Provincial Nominee Programs
Immi Sikand for The Lawyers Weekly
Settling in Canada is a leap of faith for most immigrants. The issues of establishing one self in an unfamiliar community are magnified for permanent residents as they seek employment and to integrate themselves in their new home country. The Provincial Nominee Programs have sought to eliminate, or at least reduce, these difficulties by attracting immigrants whose skills and experience are sought by the particular economic needs of a province.
With the exception of Ontario, most of the provinces in Canada have a "Provincial Nominee Program" (PNP) for the selection of immigrants destined to live in their province. These provinces have entered into agreements with the Canadian government which allows them to select immigrants with particular skills and experience that directly address the specific industrial, economic and labour market needs of the province.
The program in Quebec is not a PNP; although similar, it falls under the Canada-Quebec Accord on Immigration, which gives Quebec the ability to establish its own immigration program based on who will adapt well to living in Quebec.
Similar to the program administered by the Federal government, the provincial programs select qualified skilled workers and business people on the basis of selection criteria and procedures based on factors that reflect the immigrant's genuine intent to live in the province, and ability to integrate and successfully settle in the province. Selection is based on a combination of factors including age, education, guaranteed employment, official language ability, occupational demand, work experience, family in Canada, and adaptability, which includes time spent working, studying or visiting the province.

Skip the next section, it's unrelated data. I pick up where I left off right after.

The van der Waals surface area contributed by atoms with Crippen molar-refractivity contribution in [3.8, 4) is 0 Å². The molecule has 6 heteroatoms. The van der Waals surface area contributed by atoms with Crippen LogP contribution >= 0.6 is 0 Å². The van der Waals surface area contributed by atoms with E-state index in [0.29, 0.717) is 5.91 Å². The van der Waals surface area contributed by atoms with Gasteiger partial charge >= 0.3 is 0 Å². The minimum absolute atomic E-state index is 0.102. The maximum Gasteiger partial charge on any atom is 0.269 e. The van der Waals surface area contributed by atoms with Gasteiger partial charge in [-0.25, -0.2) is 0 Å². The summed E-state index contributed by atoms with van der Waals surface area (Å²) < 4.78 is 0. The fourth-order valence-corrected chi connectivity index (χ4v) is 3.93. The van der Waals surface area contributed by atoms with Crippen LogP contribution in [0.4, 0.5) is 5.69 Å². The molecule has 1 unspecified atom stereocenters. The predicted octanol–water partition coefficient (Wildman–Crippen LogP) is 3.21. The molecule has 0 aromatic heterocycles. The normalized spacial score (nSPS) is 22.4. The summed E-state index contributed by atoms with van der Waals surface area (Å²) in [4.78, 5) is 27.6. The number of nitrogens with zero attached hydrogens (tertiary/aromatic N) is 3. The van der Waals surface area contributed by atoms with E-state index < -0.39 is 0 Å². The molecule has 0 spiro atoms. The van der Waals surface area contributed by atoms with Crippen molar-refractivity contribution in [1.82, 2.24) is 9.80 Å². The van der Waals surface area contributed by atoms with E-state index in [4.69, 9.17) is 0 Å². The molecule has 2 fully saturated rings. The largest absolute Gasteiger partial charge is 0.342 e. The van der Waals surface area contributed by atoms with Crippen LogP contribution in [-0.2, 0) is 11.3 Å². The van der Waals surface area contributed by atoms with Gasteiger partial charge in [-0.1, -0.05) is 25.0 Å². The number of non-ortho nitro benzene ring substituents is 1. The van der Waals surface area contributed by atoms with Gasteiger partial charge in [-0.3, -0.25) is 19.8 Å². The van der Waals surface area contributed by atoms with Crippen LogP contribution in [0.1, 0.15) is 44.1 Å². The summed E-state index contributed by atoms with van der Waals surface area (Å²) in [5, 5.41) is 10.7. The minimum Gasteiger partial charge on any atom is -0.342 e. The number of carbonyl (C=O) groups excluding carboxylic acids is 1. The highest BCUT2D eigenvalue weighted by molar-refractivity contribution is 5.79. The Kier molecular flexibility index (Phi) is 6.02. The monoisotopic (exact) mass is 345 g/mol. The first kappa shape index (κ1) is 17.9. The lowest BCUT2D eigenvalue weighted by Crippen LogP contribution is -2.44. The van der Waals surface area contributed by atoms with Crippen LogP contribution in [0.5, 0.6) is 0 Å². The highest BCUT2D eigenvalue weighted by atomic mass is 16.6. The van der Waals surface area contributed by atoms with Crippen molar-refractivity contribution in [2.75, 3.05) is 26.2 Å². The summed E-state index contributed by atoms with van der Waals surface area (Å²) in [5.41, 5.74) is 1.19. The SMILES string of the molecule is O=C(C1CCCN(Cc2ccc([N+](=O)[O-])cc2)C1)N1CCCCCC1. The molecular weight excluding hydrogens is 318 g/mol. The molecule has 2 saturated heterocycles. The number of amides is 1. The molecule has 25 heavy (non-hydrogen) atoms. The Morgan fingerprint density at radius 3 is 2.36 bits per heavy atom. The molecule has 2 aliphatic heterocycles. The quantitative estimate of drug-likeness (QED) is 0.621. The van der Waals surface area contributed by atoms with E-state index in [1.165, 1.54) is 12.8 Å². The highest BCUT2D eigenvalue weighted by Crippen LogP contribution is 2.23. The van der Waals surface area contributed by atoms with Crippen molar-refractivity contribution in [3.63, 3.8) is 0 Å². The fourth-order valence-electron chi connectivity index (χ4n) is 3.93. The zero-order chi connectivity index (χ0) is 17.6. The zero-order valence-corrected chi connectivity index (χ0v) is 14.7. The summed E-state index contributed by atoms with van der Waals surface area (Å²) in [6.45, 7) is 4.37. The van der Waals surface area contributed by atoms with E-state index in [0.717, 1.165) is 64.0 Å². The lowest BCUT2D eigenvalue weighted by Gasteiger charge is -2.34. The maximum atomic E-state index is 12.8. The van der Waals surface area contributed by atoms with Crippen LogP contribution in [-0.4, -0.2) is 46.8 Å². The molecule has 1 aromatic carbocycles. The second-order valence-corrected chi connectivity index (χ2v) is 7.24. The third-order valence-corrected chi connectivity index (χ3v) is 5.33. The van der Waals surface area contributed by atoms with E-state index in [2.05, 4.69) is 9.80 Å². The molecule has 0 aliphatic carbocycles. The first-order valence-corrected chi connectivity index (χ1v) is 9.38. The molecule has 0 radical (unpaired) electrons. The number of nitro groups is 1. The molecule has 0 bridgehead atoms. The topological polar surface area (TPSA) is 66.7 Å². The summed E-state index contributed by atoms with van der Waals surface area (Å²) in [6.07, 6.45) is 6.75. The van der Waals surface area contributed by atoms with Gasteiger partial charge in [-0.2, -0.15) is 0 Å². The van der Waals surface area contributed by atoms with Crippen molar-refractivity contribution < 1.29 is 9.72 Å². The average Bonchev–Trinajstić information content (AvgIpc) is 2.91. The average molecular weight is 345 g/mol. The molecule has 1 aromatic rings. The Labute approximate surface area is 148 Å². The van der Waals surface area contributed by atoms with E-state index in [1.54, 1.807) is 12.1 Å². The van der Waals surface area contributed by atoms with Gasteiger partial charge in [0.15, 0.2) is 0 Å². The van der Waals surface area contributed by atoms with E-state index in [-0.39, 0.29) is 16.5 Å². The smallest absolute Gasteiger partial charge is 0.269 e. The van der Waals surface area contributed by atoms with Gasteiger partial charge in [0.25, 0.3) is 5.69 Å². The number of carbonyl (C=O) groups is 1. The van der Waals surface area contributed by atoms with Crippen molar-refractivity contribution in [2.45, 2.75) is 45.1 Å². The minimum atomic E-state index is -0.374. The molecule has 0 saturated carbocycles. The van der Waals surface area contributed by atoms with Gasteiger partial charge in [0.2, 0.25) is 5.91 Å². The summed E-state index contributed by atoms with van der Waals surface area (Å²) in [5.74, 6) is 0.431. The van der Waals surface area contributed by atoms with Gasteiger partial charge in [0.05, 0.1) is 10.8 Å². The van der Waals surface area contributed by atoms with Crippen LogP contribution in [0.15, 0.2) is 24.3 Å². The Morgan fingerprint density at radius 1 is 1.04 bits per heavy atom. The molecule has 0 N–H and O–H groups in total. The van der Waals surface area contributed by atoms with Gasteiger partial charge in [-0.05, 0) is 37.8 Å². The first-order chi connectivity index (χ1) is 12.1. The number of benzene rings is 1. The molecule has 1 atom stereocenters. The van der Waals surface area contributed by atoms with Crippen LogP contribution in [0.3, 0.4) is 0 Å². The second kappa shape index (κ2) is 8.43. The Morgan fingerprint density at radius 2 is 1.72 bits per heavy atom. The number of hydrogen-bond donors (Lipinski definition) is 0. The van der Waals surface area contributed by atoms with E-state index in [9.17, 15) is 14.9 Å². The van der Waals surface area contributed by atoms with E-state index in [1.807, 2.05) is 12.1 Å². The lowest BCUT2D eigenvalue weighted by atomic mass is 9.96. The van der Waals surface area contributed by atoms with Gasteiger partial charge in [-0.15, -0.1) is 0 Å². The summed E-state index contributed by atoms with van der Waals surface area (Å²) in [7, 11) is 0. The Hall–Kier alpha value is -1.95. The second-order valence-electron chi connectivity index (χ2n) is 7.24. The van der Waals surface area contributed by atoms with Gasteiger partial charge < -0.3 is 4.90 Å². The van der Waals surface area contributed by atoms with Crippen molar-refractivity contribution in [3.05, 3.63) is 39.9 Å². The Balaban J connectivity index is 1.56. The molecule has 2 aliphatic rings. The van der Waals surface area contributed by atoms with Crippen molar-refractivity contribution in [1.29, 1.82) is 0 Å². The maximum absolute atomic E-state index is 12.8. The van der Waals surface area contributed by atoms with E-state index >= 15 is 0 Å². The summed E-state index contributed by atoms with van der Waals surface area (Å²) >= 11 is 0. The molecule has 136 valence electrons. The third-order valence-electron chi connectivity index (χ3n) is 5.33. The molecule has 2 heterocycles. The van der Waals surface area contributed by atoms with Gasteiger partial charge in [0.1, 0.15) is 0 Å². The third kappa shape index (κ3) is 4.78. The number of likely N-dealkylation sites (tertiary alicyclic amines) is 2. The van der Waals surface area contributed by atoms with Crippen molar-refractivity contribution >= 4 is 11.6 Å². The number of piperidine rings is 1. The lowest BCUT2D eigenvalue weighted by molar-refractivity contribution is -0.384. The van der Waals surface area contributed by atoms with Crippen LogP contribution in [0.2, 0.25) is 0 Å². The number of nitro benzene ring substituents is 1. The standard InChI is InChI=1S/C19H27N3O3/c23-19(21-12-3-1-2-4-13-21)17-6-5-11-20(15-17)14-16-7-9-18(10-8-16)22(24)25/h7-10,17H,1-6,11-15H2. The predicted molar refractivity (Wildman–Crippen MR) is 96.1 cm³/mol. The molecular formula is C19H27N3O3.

The following is a brief description of three of the nine PNPs that are currently in place:
Nova Scotia (NSNP)
The NSNP Skilled Worker Stream was implemented to fill areas in which skill shortages exist. Applicants in this program require a guaranteed job offer from an employer in Nova Scotia.
The Saskatchewan PNP was recently revised on January 19, 2005 to expand its opportunities for employers to bring in more skilled workers to Saskatchewan. Rather than a designated skill shortage list of 12 occupations, the program has changed to include skilled workers or professionals; those in management positions; or those who have worked in Saskatchewan for a minimum of six months on a temporary work permit.
British Columbia (BC PNP)
Strategic Occupations is for skilled individuals who have a guaranteed job offer. The British Columbia PNP has identified certain sectors as high priorities, specifically "skilled workers", registered nurses, and international students. Applications wanting to work in British Columbia are made by the prospective employer, and not by the individual applicant.
The BC PNP Business program has three categories: business skills; projects and regional business, all of which were developed to provide British Columbia with a mechanism to increase economic benefits to the province.
Together with the advantage of having the skills sought after by the destination province, the benefit of pursuing an application through a British Columbia PNP is that applicants are likely to see their application for permanent residence to Canada processed on an expedited basis. Contrasted with the Federal process which can take years to process at some visa posts, most BC PNP applications are processed within a year.
Alberta, Newfoundland and Labrador, Prince Edward Island, New Brunswick, the Yukon and Manitoba also have their own PNPs.
Manitoba's PNP has been very successful and is based on six different streams, rather than the usual two or three, which reflects that there can be different combinations of factors that indicate an immigrant's ability to establish themselves in the province.
Once an applicant has been nominated under the program, the province issues the applicant a Provincial Nominee Certificate. A potential immigrant who is nominated by the province then applies for a Permanent Resident visa at a visa post outside of Canada. The application is then finalized by Citizenship and Immigration Canada, which retains the authority to make the final decision with regards to the normal security checks, as well as criminal and medical checks for applicants who were granted the Certificates.
Immi Sikand is a lawyer at Sikand Law.